As the reality of the deepest recession in U.S. history sets in, we are beginning to see its impact manifested in reduced funding for programs that matter most to poor and working class families.  Education, key to avoiding ppersistent overty, has been hard hit with the loss of thousands of teachers in public schools.  The safety net is under stress by not only lower tax receipts for states, but also by the prospect of repealing the Affordable Care Act.  Law enforcement funding cuts mean slower response times to crime victims-often women and children in poor neighborhoods.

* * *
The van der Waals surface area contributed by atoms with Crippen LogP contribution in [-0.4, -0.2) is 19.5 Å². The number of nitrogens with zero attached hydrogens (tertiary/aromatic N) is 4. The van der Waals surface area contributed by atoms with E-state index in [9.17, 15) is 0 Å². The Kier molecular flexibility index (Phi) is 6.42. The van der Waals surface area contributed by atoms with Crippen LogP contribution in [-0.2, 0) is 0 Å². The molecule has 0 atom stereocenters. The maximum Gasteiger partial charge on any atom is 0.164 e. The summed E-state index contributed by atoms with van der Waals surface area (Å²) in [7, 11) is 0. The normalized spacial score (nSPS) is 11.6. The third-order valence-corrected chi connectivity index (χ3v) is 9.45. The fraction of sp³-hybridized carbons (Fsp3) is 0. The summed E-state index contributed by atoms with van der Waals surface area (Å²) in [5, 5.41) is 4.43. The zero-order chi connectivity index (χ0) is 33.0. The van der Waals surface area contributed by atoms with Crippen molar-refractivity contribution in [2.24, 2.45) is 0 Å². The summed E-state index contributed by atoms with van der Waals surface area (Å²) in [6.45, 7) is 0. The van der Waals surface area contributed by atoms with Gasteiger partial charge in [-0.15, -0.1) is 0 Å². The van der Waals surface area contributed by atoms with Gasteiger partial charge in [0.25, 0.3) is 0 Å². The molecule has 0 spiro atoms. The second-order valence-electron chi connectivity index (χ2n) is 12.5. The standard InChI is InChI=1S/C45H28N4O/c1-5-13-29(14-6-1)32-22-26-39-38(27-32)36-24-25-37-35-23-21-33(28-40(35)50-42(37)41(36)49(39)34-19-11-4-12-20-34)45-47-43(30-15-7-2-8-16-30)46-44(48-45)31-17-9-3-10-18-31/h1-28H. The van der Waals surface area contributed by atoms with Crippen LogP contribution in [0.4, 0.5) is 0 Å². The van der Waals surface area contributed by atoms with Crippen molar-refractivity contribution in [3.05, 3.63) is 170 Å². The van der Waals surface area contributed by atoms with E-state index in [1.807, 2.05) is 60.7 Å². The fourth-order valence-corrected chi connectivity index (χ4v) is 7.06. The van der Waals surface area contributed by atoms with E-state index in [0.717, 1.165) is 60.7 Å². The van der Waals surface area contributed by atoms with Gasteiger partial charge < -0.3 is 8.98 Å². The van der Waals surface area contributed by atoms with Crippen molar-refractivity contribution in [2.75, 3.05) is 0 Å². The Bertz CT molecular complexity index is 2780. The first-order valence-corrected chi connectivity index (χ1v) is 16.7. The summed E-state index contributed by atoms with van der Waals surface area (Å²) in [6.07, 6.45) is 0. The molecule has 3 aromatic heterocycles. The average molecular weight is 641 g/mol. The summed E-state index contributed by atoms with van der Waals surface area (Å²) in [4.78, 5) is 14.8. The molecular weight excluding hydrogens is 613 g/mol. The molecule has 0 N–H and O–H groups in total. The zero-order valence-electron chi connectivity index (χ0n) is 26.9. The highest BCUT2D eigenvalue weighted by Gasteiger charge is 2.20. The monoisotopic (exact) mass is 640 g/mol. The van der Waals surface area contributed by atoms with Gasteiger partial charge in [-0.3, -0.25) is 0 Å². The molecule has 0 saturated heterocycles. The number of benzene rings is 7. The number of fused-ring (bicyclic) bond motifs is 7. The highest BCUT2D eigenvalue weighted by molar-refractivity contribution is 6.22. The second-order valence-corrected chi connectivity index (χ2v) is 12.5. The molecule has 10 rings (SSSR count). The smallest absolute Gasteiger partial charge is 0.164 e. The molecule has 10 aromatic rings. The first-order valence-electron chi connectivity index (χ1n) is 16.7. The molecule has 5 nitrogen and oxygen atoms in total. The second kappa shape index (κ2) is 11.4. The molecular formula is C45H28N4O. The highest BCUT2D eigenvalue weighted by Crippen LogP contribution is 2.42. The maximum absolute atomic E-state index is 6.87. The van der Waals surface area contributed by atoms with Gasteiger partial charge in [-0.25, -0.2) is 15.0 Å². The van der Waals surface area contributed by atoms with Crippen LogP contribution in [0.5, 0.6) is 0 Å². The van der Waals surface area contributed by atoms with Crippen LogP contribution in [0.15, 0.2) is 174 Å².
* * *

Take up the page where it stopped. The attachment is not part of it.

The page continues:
These government functions and others comprise the social determinants of health. Over the last ten years social determinants were identified, but quantifying them was necessary. Connecticut came to the rescue with  the health equity index (HEI). The HEI is defined as follows: "A systematic, identification, quantification and measurement of social determinants that lead to health disparities."

The index includes ten social determinants and defines their components linking them to specific indicators.  A PowerPoint presentation  (2006) from the Joint Center for Political & Economic Studiesin Washington D.C. offers a good explanation of HEI.

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